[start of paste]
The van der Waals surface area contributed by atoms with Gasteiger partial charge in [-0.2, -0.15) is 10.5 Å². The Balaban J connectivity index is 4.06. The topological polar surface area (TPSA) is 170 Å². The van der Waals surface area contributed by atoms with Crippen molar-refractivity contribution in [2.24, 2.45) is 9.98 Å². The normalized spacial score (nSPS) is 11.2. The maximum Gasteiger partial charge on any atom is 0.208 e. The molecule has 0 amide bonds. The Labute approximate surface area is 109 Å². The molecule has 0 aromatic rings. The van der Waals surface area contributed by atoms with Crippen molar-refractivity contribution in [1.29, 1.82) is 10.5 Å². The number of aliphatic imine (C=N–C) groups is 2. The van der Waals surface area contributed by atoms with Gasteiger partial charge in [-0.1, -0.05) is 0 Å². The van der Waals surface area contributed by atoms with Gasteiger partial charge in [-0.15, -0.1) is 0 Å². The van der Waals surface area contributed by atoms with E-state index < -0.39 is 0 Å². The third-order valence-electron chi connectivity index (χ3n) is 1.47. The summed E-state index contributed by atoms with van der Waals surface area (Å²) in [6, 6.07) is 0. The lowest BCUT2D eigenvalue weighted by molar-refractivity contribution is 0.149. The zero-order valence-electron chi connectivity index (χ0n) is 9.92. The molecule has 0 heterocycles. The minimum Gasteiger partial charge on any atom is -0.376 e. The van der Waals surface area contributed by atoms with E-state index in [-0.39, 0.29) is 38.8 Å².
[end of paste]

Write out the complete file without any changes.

The van der Waals surface area contributed by atoms with Gasteiger partial charge in [-0.2, -0.15) is 10.5 Å². The Balaban J connectivity index is 4.06. The topological polar surface area (TPSA) is 170 Å². The van der Waals surface area contributed by atoms with Crippen molar-refractivity contribution in [2.24, 2.45) is 9.98 Å². The normalized spacial score (nSPS) is 11.2. The maximum Gasteiger partial charge on any atom is 0.208 e. The molecule has 0 amide bonds. The Labute approximate surface area is 109 Å². The molecule has 0 aromatic rings. The van der Waals surface area contributed by atoms with Crippen molar-refractivity contribution in [1.29, 1.82) is 10.5 Å². The number of aliphatic imine (C=N–C) groups is 2. The van der Waals surface area contributed by atoms with Gasteiger partial charge in [-0.1, -0.05) is 0 Å². The van der Waals surface area contributed by atoms with Gasteiger partial charge in [-0.15, -0.1) is 0 Å². The van der Waals surface area contributed by atoms with E-state index < -0.39 is 0 Å². The third-order valence-electron chi connectivity index (χ3n) is 1.47. The summed E-state index contributed by atoms with van der Waals surface area (Å²) in [6, 6.07) is 0. The lowest BCUT2D eigenvalue weighted by molar-refractivity contribution is 0.149. The zero-order valence-electron chi connectivity index (χ0n) is 9.92. The molecule has 0 heterocycles. The minimum Gasteiger partial charge on any atom is -0.376 e. The van der Waals surface area contributed by atoms with E-state index in [-0.39, 0.29) is 38.8 Å².